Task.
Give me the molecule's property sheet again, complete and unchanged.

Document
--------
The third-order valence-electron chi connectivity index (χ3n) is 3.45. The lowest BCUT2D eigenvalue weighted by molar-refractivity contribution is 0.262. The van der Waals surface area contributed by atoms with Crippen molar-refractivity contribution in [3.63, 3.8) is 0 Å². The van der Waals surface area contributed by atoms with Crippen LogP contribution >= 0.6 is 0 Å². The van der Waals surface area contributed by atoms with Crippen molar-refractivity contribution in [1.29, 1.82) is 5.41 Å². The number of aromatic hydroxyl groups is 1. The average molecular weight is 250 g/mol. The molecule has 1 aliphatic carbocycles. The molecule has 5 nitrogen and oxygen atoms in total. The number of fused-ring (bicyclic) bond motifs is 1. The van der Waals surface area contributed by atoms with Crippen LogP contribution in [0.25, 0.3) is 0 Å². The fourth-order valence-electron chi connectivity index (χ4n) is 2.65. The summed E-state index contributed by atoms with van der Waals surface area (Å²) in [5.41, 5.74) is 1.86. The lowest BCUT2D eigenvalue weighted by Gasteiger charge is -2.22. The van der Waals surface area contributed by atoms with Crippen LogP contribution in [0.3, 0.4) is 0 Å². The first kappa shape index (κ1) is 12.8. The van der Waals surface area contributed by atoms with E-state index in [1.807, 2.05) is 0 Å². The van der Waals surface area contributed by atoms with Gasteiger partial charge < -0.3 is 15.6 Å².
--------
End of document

The third-order valence-electron chi connectivity index (χ3n) is 3.45. The lowest BCUT2D eigenvalue weighted by molar-refractivity contribution is 0.262. The van der Waals surface area contributed by atoms with Crippen molar-refractivity contribution in [3.63, 3.8) is 0 Å². The van der Waals surface area contributed by atoms with Crippen LogP contribution >= 0.6 is 0 Å². The van der Waals surface area contributed by atoms with Crippen molar-refractivity contribution in [1.29, 1.82) is 5.41 Å². The number of aromatic hydroxyl groups is 1. The average molecular weight is 250 g/mol. The molecule has 1 aliphatic carbocycles. The molecule has 5 nitrogen and oxygen atoms in total. The number of fused-ring (bicyclic) bond motifs is 1. The van der Waals surface area contributed by atoms with Crippen LogP contribution in [0.25, 0.3) is 0 Å². The fourth-order valence-electron chi connectivity index (χ4n) is 2.65. The summed E-state index contributed by atoms with van der Waals surface area (Å²) in [5.41, 5.74) is 1.86. The lowest BCUT2D eigenvalue weighted by Gasteiger charge is -2.22. The van der Waals surface area contributed by atoms with Crippen LogP contribution in [0.3, 0.4) is 0 Å². The first kappa shape index (κ1) is 12.8. The van der Waals surface area contributed by atoms with E-state index in [1.807, 2.05) is 0 Å². The van der Waals surface area contributed by atoms with Gasteiger partial charge < -0.3 is 15.6 Å².